Are You Missing Out On Returns By Ignoring Liquidity Premium?

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Includes: DNB, F, FLIR, GOOGL, JNJ, KO, MO, OI, PBI, PEP, PG, PKI, PM, SPY, T, UNH, UPS, VZ, XOM
by: Kurtis Hemmerling

Summary

Common investing styles are growth, value, size, quality and momentum. Liquidity is often not included.

Investors pay extra for stock liquidity. Stocks of lower liquidity are discounted.

Three approaches are discussed to take advantage of the liquidity premium.

Most people are familiar with investing styles such as growth, value, size and momentum. But what about liquidity? We often think about liquidity in terms of how easy it is to buy and sell a stock without unduly moving prices up or down - but could you create a broad investing style based on how much volume a stock trades? Academics say yes.

Advantage of Lower Liquidity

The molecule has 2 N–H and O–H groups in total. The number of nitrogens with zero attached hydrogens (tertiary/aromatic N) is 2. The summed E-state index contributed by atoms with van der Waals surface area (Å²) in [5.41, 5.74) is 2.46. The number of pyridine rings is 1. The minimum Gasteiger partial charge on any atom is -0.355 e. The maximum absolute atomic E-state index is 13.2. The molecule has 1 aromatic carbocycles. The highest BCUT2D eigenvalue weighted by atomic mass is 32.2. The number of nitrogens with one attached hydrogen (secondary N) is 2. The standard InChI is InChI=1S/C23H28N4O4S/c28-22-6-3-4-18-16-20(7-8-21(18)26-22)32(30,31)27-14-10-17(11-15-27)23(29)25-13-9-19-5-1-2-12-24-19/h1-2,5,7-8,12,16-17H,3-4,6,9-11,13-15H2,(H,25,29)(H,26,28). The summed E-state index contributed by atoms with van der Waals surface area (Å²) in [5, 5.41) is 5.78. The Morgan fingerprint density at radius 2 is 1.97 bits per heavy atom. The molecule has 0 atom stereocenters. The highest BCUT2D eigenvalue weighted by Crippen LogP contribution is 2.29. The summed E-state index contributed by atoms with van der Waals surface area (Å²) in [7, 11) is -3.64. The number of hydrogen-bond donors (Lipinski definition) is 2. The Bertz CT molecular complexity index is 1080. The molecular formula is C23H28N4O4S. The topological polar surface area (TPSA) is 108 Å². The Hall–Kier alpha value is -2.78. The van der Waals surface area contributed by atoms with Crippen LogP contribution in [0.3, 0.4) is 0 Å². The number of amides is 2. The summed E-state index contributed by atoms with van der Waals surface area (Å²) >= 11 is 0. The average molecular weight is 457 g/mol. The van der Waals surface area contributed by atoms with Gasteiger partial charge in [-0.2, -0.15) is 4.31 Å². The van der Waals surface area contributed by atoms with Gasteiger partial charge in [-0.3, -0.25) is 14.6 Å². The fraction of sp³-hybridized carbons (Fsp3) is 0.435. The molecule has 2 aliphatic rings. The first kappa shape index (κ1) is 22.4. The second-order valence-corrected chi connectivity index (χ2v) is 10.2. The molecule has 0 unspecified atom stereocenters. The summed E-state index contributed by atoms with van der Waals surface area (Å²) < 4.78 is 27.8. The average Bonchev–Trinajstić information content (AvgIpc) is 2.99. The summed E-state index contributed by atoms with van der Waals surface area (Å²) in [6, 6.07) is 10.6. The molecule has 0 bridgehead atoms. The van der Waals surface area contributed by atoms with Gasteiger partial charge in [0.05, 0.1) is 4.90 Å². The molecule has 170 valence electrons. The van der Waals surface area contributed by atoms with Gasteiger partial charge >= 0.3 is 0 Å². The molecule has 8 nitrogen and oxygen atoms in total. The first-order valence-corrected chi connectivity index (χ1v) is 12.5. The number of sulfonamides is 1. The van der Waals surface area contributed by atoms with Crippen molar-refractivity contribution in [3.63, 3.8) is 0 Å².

Stocks with lower liquidity produce higher returns on average. This likely occurs because investors discount stocks based on how difficult it is to get your money in and out of a product. Research has shown that restricted shares may trade at a 30 - 86% discount (see white paper below) depending on the country. Nobody likes the idea of having their money tied up. If you want quick and easy access to your capital, you will have to pay a little extra for that privilege. We are familiar with this practice in bank accounts - a CD (certificate of deposit) with withdrawal restrictions will generate more interest than a simple savings account.

If you want a more through discussion of liquidity premiums and the various ways to take advantage of it, please read the white paper,Liquidity as an Investment Style, 2010.